Panda bear habitat
wildlife
 

Panda bear habitat


The typical panda bear habitat is mountainous forest regions with plenty of bamboo. Such environments are commonly found at altitudes from 2700 to 3900 m (8850 to 12,800'), but the panda bear can descend down to 800 m (2600') during the cold season in search of warmer temperatures. Human dwellings in mountainous regions can however make the panda bear refrain from doing this and instead make it stay in the less populated, but cold, parts of the mountain even during the winter. 

Suitable panda bear habitat is found in the mountainous regions of Southwest China as well as in the temperate Chinese forests. Earlier, the occupied panda bear habitat extended throughout a large part of southern and eastern China, northern Vietnam and northern Burma. The decline of the panda population and the loss of panda bear habitat is not a 20th century problem; it has occurred throughout the last millennium. The panda bear was considered a rare species even in ancient China. Hunting and climate change are believed to have been the two major factors contributing to the constant decline of this extraordinary species.

At the beginning of the 20th century, the panda bear habitat had been reduced to one single region – the Chinese Qinling Mountains. These mountains are located along the edge of the Tibetan plateau and acts as a border between the North China Plain and the Yangtze River Delta. South of the panda bear habitat, you will find highly populated regions along the Yangtze River. As mentioned above, the Qinling Mountains was the only remaining panda bear habitat during the early 1900’s, and the agricultural expansion soon separated the area into six disconnected regions dispersed over six different mountain ranges. The mountain ranges in which you could find remaining panda bear habitat was Daxiangling, Liang, Min, Qinling, Qionglai and Xiaoxiangling.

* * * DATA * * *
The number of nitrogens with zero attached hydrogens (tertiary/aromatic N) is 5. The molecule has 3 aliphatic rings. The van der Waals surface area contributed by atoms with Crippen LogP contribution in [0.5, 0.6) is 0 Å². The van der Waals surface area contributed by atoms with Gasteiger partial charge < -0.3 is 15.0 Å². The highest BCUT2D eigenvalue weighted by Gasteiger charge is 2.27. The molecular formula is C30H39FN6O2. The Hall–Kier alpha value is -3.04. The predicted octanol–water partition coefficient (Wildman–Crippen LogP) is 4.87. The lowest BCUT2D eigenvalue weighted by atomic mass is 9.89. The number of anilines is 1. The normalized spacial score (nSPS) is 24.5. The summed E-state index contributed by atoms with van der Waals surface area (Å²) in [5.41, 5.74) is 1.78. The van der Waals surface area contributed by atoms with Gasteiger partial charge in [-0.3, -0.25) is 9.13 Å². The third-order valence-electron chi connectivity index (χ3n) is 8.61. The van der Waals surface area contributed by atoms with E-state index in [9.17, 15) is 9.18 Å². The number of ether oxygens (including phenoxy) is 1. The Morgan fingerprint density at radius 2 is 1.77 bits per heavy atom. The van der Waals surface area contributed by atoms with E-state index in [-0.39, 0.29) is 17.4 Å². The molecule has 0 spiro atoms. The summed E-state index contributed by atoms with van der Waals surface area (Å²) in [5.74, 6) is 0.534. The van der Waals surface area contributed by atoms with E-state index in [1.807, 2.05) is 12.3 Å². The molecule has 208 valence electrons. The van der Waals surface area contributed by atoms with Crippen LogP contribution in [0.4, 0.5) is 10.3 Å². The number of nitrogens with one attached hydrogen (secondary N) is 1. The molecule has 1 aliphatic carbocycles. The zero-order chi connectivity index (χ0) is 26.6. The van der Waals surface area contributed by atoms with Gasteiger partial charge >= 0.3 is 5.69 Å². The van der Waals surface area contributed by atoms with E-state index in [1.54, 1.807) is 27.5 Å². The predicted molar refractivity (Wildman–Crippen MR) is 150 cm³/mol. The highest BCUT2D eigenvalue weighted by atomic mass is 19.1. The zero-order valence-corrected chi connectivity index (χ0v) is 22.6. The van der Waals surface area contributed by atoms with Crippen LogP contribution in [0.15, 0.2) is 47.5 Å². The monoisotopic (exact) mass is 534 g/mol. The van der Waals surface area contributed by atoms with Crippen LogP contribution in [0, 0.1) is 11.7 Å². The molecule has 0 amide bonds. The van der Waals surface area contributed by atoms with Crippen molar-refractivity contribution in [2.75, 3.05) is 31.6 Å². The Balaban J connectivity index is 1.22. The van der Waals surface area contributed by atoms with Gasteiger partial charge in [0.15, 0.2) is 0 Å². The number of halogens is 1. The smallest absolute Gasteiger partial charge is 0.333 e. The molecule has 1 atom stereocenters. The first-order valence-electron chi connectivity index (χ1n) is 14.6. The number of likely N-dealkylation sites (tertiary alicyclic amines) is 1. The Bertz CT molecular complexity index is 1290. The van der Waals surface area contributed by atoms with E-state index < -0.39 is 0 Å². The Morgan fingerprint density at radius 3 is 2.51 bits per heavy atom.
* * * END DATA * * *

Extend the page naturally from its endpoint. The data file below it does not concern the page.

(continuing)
Today, you can still find panda bear habitat in parts of these six mountain ranges. The panda bear habitat is located in the Sichun, Gansu, and Shaanxi provinces and wild panda bear is found nowhere else in the world. The entire panda bear range in the Qinling Mountains comprises an area of roughly 30,000 square kilometres (11,500 square miles). Most experts do however agree that less than 20 percent of this region represents occupied panda bear habitat.

The panda bear habitat is found in one of the most biologically rich temperature forests on the planet. Since several peaks are taller than 3000 meters, the Qinling Mountains will function as a barrier against the cool and dry air that travels from the north. On the southern slopes, a warm and protected environment is therefore created – ideal for the bamboo plants on which the panda bear depend. The southern slopes will also receive plenty of warm rains that make prolific growth possible and you will find a rich variety of endemic species in this part of the world. The typical panda bear habitat is not only filled with bamboo plants, but other exotic species such as Rhododendron, Ginkgo, Chinese yew and Qinling fir trees as well.

In the panda bear habitat, the male panda will often have a home range that overlaps several home ranges of female pandas. The male panda’s home range can even overlap the home ranges of nearby males, since the panda is quite a docile species. A female will usually let the amount of bamboo determine the size of her home range, while the male panda is affected by the availability of fertile female pandas. 

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